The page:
Most types of wood can be used as solid plank siding. This includes cedar, fir, redwood, cypress, spruce, pine, and hemlock. Redwood siding, in particular, is very durable and weather-resistant. Unpainted redwood siding will darken season by season to a deep gray-brown color. If you have questions about siding installation for your home, contacting EC Roofing by calling 410.237.8046.
Solid Wood Siding
Solid wood siding comes in plenty of styles for horizontal and vertical applications. This includes beveled, dropped, and beaded planks for horizontal sidings and v-groove, tongue-and-groove, board-and-batten, for vertical sidings. Beveled horizontal wood siding is one of the most popular of all solid wood exterior wall coverings for Maryland homes because it nicely complements most architectural styles. It consists of longboards. This material is available in varying thicknesses and widths with beveled edges and tapered to exaggerate the deep, long horizontal shadows lines at the lower edges of the planks that help characterize a dwelling’s appearance. The individual boards are usually installed over sheathing and building paper secured through them to studs of the exterior wall. Corners are usually covered with either metal corner pieces or wooden corner boards. The thickness of these corner boards should be at least one inch to provide a substantial caulking base.
Plywood siding is a popular choice because it comes in many varieties of wood and patterns. Costs of plywood siding vary depending on quality. Only exterior types of plywood should be used as siding. Their layers of veneer are bonded with waterproof glue, which makes them ideal for withstanding the elements. Plywood panels are manufactured in 4-foot widths and between 8- and 12-foot lengths. Due to its size and ease of installation, installing plywood siding helps hold down labor costs. If you are planning to use plywood siding for your home, the correct length panels need to be matched to the requirements of your home. The goal is to have as few horizontal joints as possible. Professional installation can help you avoid the unsightly appearance of visible joints along with moisture leaks in improperly installed joints. Because of its strength, plywood siding is sometimes applied directly to the wall studs, without the use of underlayment sheathing. Be sure to contact a reputable Maryland contractor before starting any changes to your home’s siding.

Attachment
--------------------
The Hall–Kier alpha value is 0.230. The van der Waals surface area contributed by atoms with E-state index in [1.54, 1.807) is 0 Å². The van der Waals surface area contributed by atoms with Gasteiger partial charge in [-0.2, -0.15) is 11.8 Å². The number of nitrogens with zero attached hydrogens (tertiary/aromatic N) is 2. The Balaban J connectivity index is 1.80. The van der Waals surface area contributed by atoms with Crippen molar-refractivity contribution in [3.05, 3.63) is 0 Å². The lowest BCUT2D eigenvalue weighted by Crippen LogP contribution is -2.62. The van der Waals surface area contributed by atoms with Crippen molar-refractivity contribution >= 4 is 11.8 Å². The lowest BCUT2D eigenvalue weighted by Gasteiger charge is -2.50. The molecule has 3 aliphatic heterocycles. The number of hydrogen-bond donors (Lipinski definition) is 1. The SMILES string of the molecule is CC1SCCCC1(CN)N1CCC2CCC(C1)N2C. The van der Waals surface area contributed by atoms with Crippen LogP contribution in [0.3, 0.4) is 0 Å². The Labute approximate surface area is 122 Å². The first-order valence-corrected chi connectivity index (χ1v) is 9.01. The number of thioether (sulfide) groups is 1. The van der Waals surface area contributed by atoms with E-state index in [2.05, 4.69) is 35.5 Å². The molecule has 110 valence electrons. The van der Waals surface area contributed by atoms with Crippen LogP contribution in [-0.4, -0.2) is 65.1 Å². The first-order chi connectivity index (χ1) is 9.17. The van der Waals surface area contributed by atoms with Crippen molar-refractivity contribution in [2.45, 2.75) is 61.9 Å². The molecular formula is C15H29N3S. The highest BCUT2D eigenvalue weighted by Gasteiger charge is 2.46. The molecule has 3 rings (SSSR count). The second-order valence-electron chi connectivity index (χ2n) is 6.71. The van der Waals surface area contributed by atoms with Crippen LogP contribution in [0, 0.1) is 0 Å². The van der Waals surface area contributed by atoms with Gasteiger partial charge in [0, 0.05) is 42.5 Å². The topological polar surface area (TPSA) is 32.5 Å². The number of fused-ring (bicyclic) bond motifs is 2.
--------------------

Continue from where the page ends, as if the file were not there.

Hardboard siding consists of manufactured wood panels. They tend to be available in more finishes and textures than plywood, but they lack plywood’s strength. On a positive note, factory-made hardboard siding is free from natural defects. The panels are stiffer and less likely to warp and bend over time. In texture and depth of wood are presented in authentic-looking wood grains and grooves. High-quality hardboard is over 50 percent denser than real wood planking, and it won’t crack, check or split. Hardboard siding can be purchased primed and ready for custom finishing options in multiple lap sheets. These can be installed quickly because the individual boards do not need to be nailed. Even factory-finished hardboard siding will probably have to be refinished eventually.
Choosing the Best Siding for Your Home
The installation and quality of your home’s wood siding affect drainage and your home’s ability to withstand wind, water, and weather damage. We cannot overstate the importance of proper siding installation (both vinyl and wood). In order to pass inspection in Maryland, a water-resistant barrier must be properly installed before replacing the siding on your house. You will need to apply a minimum 6″ vertical overlap during the install. This barrier must be pulled tightly and properly fastened. Flashing must also be installed around all windows and doors. This must extend to the surface of the exterior wall finish or to the water-resistant barrier.